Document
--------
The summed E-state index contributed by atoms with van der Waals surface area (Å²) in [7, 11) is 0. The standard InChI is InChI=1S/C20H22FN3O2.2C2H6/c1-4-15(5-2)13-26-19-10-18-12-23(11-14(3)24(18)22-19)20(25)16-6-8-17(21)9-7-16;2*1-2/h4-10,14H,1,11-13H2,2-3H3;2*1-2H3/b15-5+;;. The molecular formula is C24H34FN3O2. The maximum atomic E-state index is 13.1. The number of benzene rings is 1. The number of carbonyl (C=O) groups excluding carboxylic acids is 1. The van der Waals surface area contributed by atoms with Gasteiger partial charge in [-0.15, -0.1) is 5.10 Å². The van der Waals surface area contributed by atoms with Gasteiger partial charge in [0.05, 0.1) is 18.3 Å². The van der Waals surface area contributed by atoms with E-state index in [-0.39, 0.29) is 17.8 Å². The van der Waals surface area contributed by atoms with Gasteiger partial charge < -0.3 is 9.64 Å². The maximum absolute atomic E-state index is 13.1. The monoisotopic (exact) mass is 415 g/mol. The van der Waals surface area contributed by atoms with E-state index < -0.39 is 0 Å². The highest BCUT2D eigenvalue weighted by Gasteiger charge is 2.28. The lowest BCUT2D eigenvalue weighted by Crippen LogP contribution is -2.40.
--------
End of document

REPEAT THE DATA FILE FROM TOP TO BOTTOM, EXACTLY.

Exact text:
The summed E-state index contributed by atoms with van der Waals surface area (Å²) in [7, 11) is 0. The standard InChI is InChI=1S/C20H22FN3O2.2C2H6/c1-4-15(5-2)13-26-19-10-18-12-23(11-14(3)24(18)22-19)20(25)16-6-8-17(21)9-7-16;2*1-2/h4-10,14H,1,11-13H2,2-3H3;2*1-2H3/b15-5+;;. The molecular formula is C24H34FN3O2. The maximum atomic E-state index is 13.1. The number of benzene rings is 1. The number of carbonyl (C=O) groups excluding carboxylic acids is 1. The van der Waals surface area contributed by atoms with Gasteiger partial charge in [-0.15, -0.1) is 5.10 Å². The van der Waals surface area contributed by atoms with Gasteiger partial charge in [0.05, 0.1) is 18.3 Å². The van der Waals surface area contributed by atoms with E-state index in [-0.39, 0.29) is 17.8 Å². The van der Waals surface area contributed by atoms with Gasteiger partial charge < -0.3 is 9.64 Å². The maximum absolute atomic E-state index is 13.1. The monoisotopic (exact) mass is 415 g/mol. The van der Waals surface area contributed by atoms with E-state index < -0.39 is 0 Å². The highest BCUT2D eigenvalue weighted by Gasteiger charge is 2.28. The lowest BCUT2D eigenvalue weighted by Crippen LogP contribution is -2.40.